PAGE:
It is commonly thought that the safest and best time to have a first baby is between the ages of 16 and 20. The first report of the British Perinatal Mortality Survey showed that this is not true. It is safer, so far as the baby is concerned, for the first baby to be delivered when the mother is between the ages of 20 and 24. The nest safest age group is when she is between 25 and 29, and the third safest when she is under the age of 20. The table below indicates the relative danger or safety of producing the first, second, third or fourth child during the various age groups, from which it will be seen that, from a purely statistical point of view, it is better to have first, second, third and fourth children between the ages of 20 and 24, or the second, third and fourth child between the ages of 25 and 39, or the second child between the ages of 30 and 34. Most obstetricians nowadays, therefore, no longer advise that teenage is the ideal time for pregnancy and they would advise that, if it is reasonably possible, a married woman should have her first child before she reaches the age of 30.
The table shows the average risk of death to a baby depending upon the mother’s age and size of family, when it is compared to an average risk of 100. Those figures below 100 are the most favourable whereas those above 100 are least favourable, e.g. the risk to the first-born baby of a woman of 42 is 3 times greater than if she were 3 2, and is 5 times greater than that to a second child of a 27 year old woman.
The term perinatal death is a fairly recent concept and it includes all those babies who are stillborn or born dead as well as all babies who die during the first week of life. The incidence of perinatal death has fallen greatly over the past 50 years. In 1976 the figure was 17.6 per thousand which means that out of every thousand deliveries, over 18 babies were either dead at birth or died during the first week of life. Quite a large number of these babies were premature while others suffered from severe congenital abnormalities that were not compatible with their continued survival. The other side of the coin shows that 98.6 per cent of all pregnancies that reach the 28th week do result in delivery of a live baby who survives beyond the first week of life, after which the chances of anything adverse happening to him are very small indeed. Extensive enquiries are carried out and detailed surveys made by the authorities whenever a baby fails to survive.
While no one would dream of being complacent, it must nevertheless be admitted that quite a large proportion of the 17.6 babies per thousand who die shortly after birth (neonatal death) do so because of some factor that is entirely unpreventable. This does not stop every effort being made to increase the overall survival rate of every baby but it has resulted in a greater realization that not only must babies survive but they must also be healthy.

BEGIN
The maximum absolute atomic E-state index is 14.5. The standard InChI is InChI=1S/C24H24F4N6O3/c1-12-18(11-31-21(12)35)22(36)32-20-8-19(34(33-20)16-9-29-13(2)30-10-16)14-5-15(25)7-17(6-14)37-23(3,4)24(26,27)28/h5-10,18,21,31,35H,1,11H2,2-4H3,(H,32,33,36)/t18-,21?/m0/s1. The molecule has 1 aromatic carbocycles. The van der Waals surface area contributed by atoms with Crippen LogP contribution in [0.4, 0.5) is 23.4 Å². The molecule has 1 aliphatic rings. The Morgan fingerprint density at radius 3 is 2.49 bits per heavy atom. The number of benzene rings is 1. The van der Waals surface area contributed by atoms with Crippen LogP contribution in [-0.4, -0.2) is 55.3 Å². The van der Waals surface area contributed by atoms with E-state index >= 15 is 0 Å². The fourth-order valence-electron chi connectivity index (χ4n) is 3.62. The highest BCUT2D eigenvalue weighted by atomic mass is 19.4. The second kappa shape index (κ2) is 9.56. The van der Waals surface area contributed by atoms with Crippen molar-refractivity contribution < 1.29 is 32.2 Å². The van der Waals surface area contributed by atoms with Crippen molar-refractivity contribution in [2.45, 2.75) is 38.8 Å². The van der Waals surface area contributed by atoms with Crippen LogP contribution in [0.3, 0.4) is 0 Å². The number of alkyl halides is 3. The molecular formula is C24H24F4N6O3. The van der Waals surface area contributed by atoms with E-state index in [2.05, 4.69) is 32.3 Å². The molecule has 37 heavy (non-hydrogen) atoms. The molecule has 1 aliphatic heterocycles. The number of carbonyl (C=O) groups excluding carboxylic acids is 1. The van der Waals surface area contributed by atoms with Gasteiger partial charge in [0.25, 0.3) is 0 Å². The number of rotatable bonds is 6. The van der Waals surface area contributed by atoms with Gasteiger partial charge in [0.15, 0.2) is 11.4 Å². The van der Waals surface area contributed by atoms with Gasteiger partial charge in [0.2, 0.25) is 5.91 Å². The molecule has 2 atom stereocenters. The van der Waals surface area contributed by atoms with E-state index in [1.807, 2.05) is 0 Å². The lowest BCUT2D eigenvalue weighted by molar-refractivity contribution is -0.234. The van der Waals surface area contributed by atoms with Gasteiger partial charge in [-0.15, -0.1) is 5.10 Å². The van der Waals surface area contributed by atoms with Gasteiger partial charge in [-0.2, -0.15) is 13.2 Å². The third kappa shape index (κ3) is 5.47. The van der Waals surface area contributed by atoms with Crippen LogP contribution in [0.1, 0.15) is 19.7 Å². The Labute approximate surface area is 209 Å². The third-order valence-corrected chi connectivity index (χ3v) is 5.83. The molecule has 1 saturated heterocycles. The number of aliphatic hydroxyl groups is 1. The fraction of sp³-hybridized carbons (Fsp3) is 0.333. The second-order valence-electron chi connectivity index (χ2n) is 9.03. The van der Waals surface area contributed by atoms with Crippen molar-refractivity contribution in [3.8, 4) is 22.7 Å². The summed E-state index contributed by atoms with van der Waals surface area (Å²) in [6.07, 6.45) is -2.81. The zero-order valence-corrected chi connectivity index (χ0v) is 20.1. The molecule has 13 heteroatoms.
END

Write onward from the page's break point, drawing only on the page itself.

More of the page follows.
The decline in the perinatal death rate over the years has been due directly or indirectly to improvements in antenatal care. The whole range of improvements for maternal welfare have exerted an influence upon the production of a greater number of live healthy babies. The advent of antibiotics in the control of infection, the understanding of blood groups and blood transfusion, the better treatment of anaemia, heart disease, diabetes, lung disease and kidney disease, together with the control of pre-eclampsia and eclampsia, are all major factors in the reduction of the perinatal death rate.
Probably the most important step that will be taken over the next few years will be a greater understanding of the causes of prematurity and improved care of the premature baby who really does require very expert nursing. Improved care with more rigid and better antenatal supervision is certainly the most potent factor in the prevention of prematurity, stillbirths and neonatal death.
It is an unpalatable and unfortunate fact that babies do occasionally die but it is also true that behind the scenes the authorities devote very considerable time, trouble and money in research to find out why these catastrophes occur. All doctors and midwives are keenly aware of the problem and do their utmost to ensure the welfare of those under their care.
Indeed one might reasonably suggest that this book has been written as a contribution towards the next logical step in the health and welfare of the pregnant women of this country and their babies—better and more complete co-operation in antenatal care. If pregnant women are to be asked to accept more stringent supervision during their pregnancy then they must understand the reasons for any inconvenience which they may undergo and they must realize that everything they are asked to do is for their own and for their babies’ benefit. Above all, the mother and all the members of her family must realize that they must accept the final responsibility for her welfare and that of the unborn child. The care of the baby throughout its intrauterine existence is the major factor in determining its future life.